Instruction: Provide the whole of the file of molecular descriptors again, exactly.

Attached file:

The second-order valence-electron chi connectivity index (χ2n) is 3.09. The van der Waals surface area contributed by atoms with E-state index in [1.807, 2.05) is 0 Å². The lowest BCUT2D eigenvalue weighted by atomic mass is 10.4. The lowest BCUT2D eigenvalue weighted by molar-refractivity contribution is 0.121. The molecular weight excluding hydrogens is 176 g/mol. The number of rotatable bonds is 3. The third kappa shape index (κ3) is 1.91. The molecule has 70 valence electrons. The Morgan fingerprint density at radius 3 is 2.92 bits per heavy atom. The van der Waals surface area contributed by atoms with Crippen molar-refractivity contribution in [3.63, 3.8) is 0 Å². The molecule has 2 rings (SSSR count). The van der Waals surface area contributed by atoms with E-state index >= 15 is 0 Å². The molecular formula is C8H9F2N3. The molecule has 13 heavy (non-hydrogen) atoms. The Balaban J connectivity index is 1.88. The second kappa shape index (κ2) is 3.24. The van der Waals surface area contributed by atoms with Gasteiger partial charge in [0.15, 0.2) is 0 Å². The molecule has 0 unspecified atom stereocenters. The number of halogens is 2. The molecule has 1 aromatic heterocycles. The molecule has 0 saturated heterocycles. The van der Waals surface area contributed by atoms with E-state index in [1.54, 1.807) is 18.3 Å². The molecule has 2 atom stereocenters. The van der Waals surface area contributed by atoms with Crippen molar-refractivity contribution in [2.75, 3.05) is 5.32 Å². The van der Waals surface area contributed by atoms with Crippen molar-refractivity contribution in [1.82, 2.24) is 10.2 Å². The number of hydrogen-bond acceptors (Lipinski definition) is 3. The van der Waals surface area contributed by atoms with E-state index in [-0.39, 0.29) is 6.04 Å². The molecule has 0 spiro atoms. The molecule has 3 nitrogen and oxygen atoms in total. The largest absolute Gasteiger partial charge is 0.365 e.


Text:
The second-order valence-electron chi connectivity index (χ2n) is 3.09. The van der Waals surface area contributed by atoms with E-state index in [1.807, 2.05) is 0 Å². The lowest BCUT2D eigenvalue weighted by atomic mass is 10.4. The lowest BCUT2D eigenvalue weighted by molar-refractivity contribution is 0.121. The molecular weight excluding hydrogens is 176 g/mol. The number of rotatable bonds is 3. The third kappa shape index (κ3) is 1.91. The molecule has 70 valence electrons. The Morgan fingerprint density at radius 3 is 2.92 bits per heavy atom. The van der Waals surface area contributed by atoms with Crippen molar-refractivity contribution in [3.63, 3.8) is 0 Å². The molecule has 2 rings (SSSR count). The van der Waals surface area contributed by atoms with E-state index >= 15 is 0 Å². The molecular formula is C8H9F2N3. The molecule has 13 heavy (non-hydrogen) atoms. The Balaban J connectivity index is 1.88. The second kappa shape index (κ2) is 3.24. The van der Waals surface area contributed by atoms with Gasteiger partial charge in [0.15, 0.2) is 0 Å². The molecule has 0 unspecified atom stereocenters. The number of halogens is 2. The molecule has 1 aromatic heterocycles. The molecule has 0 saturated heterocycles. The van der Waals surface area contributed by atoms with E-state index in [1.54, 1.807) is 18.3 Å². The molecule has 2 atom stereocenters. The van der Waals surface area contributed by atoms with Crippen molar-refractivity contribution in [2.75, 3.05) is 5.32 Å². The van der Waals surface area contributed by atoms with Crippen molar-refractivity contribution in [1.82, 2.24) is 10.2 Å². The number of hydrogen-bond acceptors (Lipinski definition) is 3. The van der Waals surface area contributed by atoms with E-state index in [-0.39, 0.29) is 6.04 Å². The molecule has 0 spiro atoms. The molecule has 3 nitrogen and oxygen atoms in total. The largest absolute Gasteiger partial charge is 0.365 e.